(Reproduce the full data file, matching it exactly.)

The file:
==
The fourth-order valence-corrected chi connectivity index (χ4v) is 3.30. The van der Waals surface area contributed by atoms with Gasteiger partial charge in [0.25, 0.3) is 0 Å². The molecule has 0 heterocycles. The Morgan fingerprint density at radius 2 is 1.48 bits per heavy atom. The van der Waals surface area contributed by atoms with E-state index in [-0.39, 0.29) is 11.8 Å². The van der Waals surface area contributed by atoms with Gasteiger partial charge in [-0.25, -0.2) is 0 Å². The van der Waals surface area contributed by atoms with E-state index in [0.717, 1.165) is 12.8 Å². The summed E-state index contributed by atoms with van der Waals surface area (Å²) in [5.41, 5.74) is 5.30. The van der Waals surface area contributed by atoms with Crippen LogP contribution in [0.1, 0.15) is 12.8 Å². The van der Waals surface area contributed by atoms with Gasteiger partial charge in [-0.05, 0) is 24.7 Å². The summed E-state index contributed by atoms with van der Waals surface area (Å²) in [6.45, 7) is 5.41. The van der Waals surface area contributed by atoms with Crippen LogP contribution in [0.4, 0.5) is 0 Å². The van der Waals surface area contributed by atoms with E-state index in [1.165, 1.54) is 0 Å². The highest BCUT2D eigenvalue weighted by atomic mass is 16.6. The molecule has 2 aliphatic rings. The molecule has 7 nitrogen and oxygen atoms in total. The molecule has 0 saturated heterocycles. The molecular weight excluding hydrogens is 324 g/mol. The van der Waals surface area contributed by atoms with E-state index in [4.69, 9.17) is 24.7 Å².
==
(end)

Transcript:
The fourth-order valence-corrected chi connectivity index (χ4v) is 3.30. The van der Waals surface area contributed by atoms with Gasteiger partial charge in [0.25, 0.3) is 0 Å². The molecule has 0 heterocycles. The Morgan fingerprint density at radius 2 is 1.48 bits per heavy atom. The van der Waals surface area contributed by atoms with E-state index in [-0.39, 0.29) is 11.8 Å². The van der Waals surface area contributed by atoms with Gasteiger partial charge in [-0.25, -0.2) is 0 Å². The van der Waals surface area contributed by atoms with E-state index in [0.717, 1.165) is 12.8 Å². The summed E-state index contributed by atoms with van der Waals surface area (Å²) in [5.41, 5.74) is 5.30. The van der Waals surface area contributed by atoms with Crippen LogP contribution in [0.1, 0.15) is 12.8 Å². The van der Waals surface area contributed by atoms with Gasteiger partial charge in [-0.05, 0) is 24.7 Å². The summed E-state index contributed by atoms with van der Waals surface area (Å²) in [6.45, 7) is 5.41. The van der Waals surface area contributed by atoms with Crippen LogP contribution in [0.4, 0.5) is 0 Å². The van der Waals surface area contributed by atoms with E-state index in [1.165, 1.54) is 0 Å². The highest BCUT2D eigenvalue weighted by atomic mass is 16.6. The molecule has 2 aliphatic rings. The molecule has 7 nitrogen and oxygen atoms in total. The molecule has 0 saturated heterocycles. The molecular weight excluding hydrogens is 324 g/mol. The van der Waals surface area contributed by atoms with E-state index in [4.69, 9.17) is 24.7 Å².